The Applicability of International Humanitarian Law to the Conﬂict in Libya
International Community Law Review, Vol. 14, No. 4, 2012
34 Pages Posted: 28 Feb 2014 Last revised: 28 Sep 2018
Date Written: July 29, 2012
The purpose of this article is to examine the applicability of international humanitarian law to the 2011 conﬂict in Libya in its consecutive phases. We argue that the situation in Libya rose to the level of non-international armed conﬂict between the government forces and insurgents united by the National Transitional Council by the end of February 2011. The military intervention by a multi-state coalition acting under the Security Council mandate since March 2011 occasioned an international armed conﬂict between Libya and the intervening States. We consider and reject the arguments in favor of conﬂict convergence caused by the increased collaboration between the rebels and NATO forces. Similarly, we refute the propositions that the Gaddaﬁ government’s gradual loss of power brought about conﬂict de-internationalisation. Finally, we conclude that both parallel conﬂicts in Libya terminated at the end of October 2011. The article aspires to shed light on the controversial issues relating to conﬂict qualiﬁcation in general and to serve as a basis for the assessment of the scope of responsibility of the actors in the Libyan conﬂict in particular.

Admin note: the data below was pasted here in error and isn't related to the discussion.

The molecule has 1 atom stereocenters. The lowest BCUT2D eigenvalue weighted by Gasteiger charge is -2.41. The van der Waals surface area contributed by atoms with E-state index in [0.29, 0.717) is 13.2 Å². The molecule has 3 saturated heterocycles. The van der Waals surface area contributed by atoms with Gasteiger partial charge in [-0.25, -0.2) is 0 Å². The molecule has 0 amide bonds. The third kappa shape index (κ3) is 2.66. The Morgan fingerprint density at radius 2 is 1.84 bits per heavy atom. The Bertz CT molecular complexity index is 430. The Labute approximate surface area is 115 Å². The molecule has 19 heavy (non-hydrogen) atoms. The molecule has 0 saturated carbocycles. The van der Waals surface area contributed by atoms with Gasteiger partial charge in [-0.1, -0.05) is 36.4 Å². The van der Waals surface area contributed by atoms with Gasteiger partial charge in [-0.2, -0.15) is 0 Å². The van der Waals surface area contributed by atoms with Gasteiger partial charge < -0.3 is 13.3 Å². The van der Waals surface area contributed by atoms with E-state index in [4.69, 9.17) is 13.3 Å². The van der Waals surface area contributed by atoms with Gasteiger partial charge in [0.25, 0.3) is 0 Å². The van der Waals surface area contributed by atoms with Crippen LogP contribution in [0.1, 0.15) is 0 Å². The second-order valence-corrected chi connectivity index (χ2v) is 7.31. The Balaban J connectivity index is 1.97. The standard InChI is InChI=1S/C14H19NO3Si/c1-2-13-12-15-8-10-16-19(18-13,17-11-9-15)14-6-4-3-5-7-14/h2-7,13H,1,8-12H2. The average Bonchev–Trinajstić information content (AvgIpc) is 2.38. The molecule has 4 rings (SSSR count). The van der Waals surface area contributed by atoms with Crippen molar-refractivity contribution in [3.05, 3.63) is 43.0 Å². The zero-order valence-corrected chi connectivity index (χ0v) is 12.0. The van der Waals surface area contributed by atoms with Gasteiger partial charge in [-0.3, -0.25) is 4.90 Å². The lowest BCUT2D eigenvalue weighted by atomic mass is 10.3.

Keywords: Libya, NATO, NTC, non-international armed conﬂict, international armed conﬂict, internationalisation of armed conﬂicts, humanitarian law
JEL Classification: K33
Suggested Citation: Suggested Citation